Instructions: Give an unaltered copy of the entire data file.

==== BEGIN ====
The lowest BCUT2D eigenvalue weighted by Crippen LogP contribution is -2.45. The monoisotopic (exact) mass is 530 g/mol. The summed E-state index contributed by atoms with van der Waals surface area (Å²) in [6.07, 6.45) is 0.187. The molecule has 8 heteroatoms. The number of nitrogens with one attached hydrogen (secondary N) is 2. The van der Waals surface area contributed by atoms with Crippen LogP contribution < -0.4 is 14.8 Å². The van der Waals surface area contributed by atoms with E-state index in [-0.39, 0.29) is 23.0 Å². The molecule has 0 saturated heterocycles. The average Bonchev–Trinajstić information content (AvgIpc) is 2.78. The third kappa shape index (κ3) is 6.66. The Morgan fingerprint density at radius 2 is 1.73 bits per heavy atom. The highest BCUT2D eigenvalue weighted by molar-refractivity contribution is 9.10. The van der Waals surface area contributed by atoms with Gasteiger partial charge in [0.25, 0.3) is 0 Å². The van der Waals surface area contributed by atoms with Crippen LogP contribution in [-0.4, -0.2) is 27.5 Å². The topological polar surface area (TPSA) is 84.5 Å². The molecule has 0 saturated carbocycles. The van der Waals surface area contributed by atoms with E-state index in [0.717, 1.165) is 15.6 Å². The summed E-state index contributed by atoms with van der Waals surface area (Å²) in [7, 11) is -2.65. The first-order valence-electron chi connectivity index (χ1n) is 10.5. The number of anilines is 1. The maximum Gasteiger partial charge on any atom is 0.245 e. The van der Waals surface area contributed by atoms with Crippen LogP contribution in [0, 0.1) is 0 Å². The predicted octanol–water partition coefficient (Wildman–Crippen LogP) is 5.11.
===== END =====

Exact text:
The lowest BCUT2D eigenvalue weighted by Crippen LogP contribution is -2.45. The monoisotopic (exact) mass is 530 g/mol. The summed E-state index contributed by atoms with van der Waals surface area (Å²) in [6.07, 6.45) is 0.187. The molecule has 8 heteroatoms. The number of nitrogens with one attached hydrogen (secondary N) is 2. The van der Waals surface area contributed by atoms with Crippen LogP contribution < -0.4 is 14.8 Å². The van der Waals surface area contributed by atoms with E-state index in [-0.39, 0.29) is 23.0 Å². The molecule has 0 saturated heterocycles. The average Bonchev–Trinajstić information content (AvgIpc) is 2.78. The third kappa shape index (κ3) is 6.66. The Morgan fingerprint density at radius 2 is 1.73 bits per heavy atom. The highest BCUT2D eigenvalue weighted by molar-refractivity contribution is 9.10. The van der Waals surface area contributed by atoms with Gasteiger partial charge in [0.25, 0.3) is 0 Å². The van der Waals surface area contributed by atoms with Crippen LogP contribution in [-0.4, -0.2) is 27.5 Å². The topological polar surface area (TPSA) is 84.5 Å². The molecule has 0 saturated carbocycles. The van der Waals surface area contributed by atoms with E-state index in [0.717, 1.165) is 15.6 Å². The summed E-state index contributed by atoms with van der Waals surface area (Å²) in [7, 11) is -2.65. The first-order valence-electron chi connectivity index (χ1n) is 10.5. The number of anilines is 1. The maximum Gasteiger partial charge on any atom is 0.245 e. The van der Waals surface area contributed by atoms with Crippen LogP contribution in [0, 0.1) is 0 Å². The predicted octanol–water partition coefficient (Wildman–Crippen LogP) is 5.11.